I will present robotics application of insect-inspired autoadaptive sensors (Time-of-travel local motion sensor, CurvACE, M2APix) where motion detection is at a premium, such as collision-free navigation of aerial robots (Octave, Lora, Beerotor robots) and odometry of terrestrial robots (BioCarBot robot).
In most animal species, vision is mediated by compound eyes, which offer lower resolution than vertebrate single-lens eyes, but significantly larger fields of view with negligible distortion and spherical aberration, as well as high temporal resolution in a tiny package.
Compound eyes are ideally suited for fast panoramic motion perception. Engineering a miniature artificial compound eye is challenging because it requires accurate alignment of photoreceptive and optical components on a curved surface.
In this talk, I will detail:
(i) a unique design method for biomimetic compound eyes called CurvACE (1) featuring a panoramic, undistorted field of view in a very thin package. The design consists of three planar layers of separately produced arrays, namely, a microlens array, a neuromorphic photodetector array, and a flexible printed circuit board that are stacked, cut, and curved to produce a mechanically flexible imager. Following this method, we have prototyped and characterized an artificial compound eye bearing a hemispherical field of view with embedded and programmable low-power signal processing, high temporal resolution, and local adaptation to illumination. The prototyped artificial compound eye possesses several characteristics similar to the eye of the fruit fly Drosophila and other arthropod species.
(ii) a novel analog silicon retina featuring auto-adaptive pixels that obey the Michaelis-Menten law The novel pixel, called M2APix (2), which stands for Michaelis-Menten Auto-Adaptive Pixel, can auto-adapt in a 7-decade range and responds appropriately to step changes up to +/-3 decades in size without causing any saturation of the Very Large Scale Integration (VLSI) transistors. Thanks to the intrinsic properties of the Michaelis-Menten equation, the pixel output always remains within a constant limited voltage range. The results presented here show that the M2APix produced a quasi-linear contrast response once it had adapted to the average luminosity.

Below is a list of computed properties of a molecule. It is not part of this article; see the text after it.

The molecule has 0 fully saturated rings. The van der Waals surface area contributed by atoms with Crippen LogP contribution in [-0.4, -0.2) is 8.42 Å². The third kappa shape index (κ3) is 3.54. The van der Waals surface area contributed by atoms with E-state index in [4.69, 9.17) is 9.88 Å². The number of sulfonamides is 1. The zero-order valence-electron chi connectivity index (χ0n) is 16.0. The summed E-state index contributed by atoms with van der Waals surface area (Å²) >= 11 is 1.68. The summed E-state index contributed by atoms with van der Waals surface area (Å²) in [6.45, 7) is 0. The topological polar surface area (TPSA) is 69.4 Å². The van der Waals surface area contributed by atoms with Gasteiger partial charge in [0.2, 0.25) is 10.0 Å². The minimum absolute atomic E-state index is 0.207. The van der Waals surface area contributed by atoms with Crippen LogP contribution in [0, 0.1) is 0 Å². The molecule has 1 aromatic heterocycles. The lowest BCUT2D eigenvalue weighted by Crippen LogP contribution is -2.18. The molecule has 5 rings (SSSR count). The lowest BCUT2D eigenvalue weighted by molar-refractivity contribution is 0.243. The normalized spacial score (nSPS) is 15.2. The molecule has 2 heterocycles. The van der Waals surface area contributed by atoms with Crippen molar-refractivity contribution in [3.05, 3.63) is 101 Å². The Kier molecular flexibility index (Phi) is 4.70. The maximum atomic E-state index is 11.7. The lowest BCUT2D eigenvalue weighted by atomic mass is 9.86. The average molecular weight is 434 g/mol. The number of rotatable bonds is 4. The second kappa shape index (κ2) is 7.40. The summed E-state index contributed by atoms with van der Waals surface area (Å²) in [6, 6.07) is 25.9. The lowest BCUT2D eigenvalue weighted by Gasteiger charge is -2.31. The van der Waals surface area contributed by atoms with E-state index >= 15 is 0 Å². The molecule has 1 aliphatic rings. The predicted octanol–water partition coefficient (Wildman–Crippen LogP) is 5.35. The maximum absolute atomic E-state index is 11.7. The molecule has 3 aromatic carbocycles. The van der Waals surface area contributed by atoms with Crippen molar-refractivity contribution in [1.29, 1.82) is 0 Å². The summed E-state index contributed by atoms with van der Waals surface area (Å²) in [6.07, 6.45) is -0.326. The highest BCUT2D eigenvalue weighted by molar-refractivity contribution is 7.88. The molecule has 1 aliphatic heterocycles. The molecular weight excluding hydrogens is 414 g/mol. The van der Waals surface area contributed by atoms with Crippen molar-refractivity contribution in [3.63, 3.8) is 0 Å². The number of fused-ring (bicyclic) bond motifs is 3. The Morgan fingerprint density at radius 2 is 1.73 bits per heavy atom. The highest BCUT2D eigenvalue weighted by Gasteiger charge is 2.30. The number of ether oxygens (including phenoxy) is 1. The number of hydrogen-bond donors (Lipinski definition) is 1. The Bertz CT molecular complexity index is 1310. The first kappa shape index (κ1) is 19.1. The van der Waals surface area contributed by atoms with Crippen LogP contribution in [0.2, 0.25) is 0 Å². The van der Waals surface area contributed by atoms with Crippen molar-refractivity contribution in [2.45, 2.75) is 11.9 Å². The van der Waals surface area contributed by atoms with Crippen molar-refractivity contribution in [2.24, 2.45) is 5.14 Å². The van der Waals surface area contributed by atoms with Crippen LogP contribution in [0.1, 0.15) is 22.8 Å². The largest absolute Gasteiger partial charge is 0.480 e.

(iii) application of these bio-inspired sensors where motion detection is at a premium, such as collision-free navigation of aerial robots (3) (i.e. Beerotor) and odometry of terrestrial robots (4) (i.e. BioCarBot).
(1) D. Floreano, R. Pericet-Camara, S. Viollet, F. Ruffier, A. Brückner, R. Leitel, W. Buss, M. Menouni, F. Expert, R. Juston, M. K. Dobrzynski, G. L’Eplattenier, F. Recktenwald, H. A. Mallot, N. Franceschini (2013)
« Miniature curved artificial compound eyes »
Proceedings of National Academy of Sciences of USA, PNAS, 2013 Jun 4, 110(23):9267-72
(2) S. Mafrica, S. Godiot, M. Menouni, M. Boyron, F. Expert, R. Juston, N. Marchand, F. Ruffier, S. Viollet (2015)
« A bio-inspired analog silicon retina with Michaelis-Menten auto-adaptive pixels sensitive to small and large changes in light »
Optics Express (OSA), Vol. 23, Issue 5, pp. 5614-5635
(3) F. Expert and F. Ruffier (2015)
« Flying over uneven moving terrain based on optic-flow cues without any need for reference frames or accelerometers »
Bioinspiration & Biomimetics, 10, 026003 (IOP)
(4) S. Mafrica, A. Servel, F. Ruffier (2016)
« Optic-Flow Based Car-Like Robot Operating in a 5-Decade Light Level Range »
2016 IEEE Int. Conf. Robot. Autom. (ICRA 2016), Stockholm, Sweden, May 16-21, 2016
Franck Ruffier received an engineering degree in 2000 and a Ph.D. degree from INP-Grenoble in 2004, as well as a habilitation to supervise research (HDR in French) from Aix-Marseille University in 2013. He was visiting scientist invited by Prof. Michael Dickinson, Univ. of Washington, Seattle, USA during 2 months in 2012 as well as in 2008 by Dr. T. Mukai at RIKEN, Nagoya, Japan. Franck Ruffier published more than 80 articles in international Journals, referred Proceedings and 12 book chapters as well as he filed 9 patents. His present position is CNRS research scientist at the Institute of Movement Science (ISM). His main areas of interest are bio-inspired vision and robotic.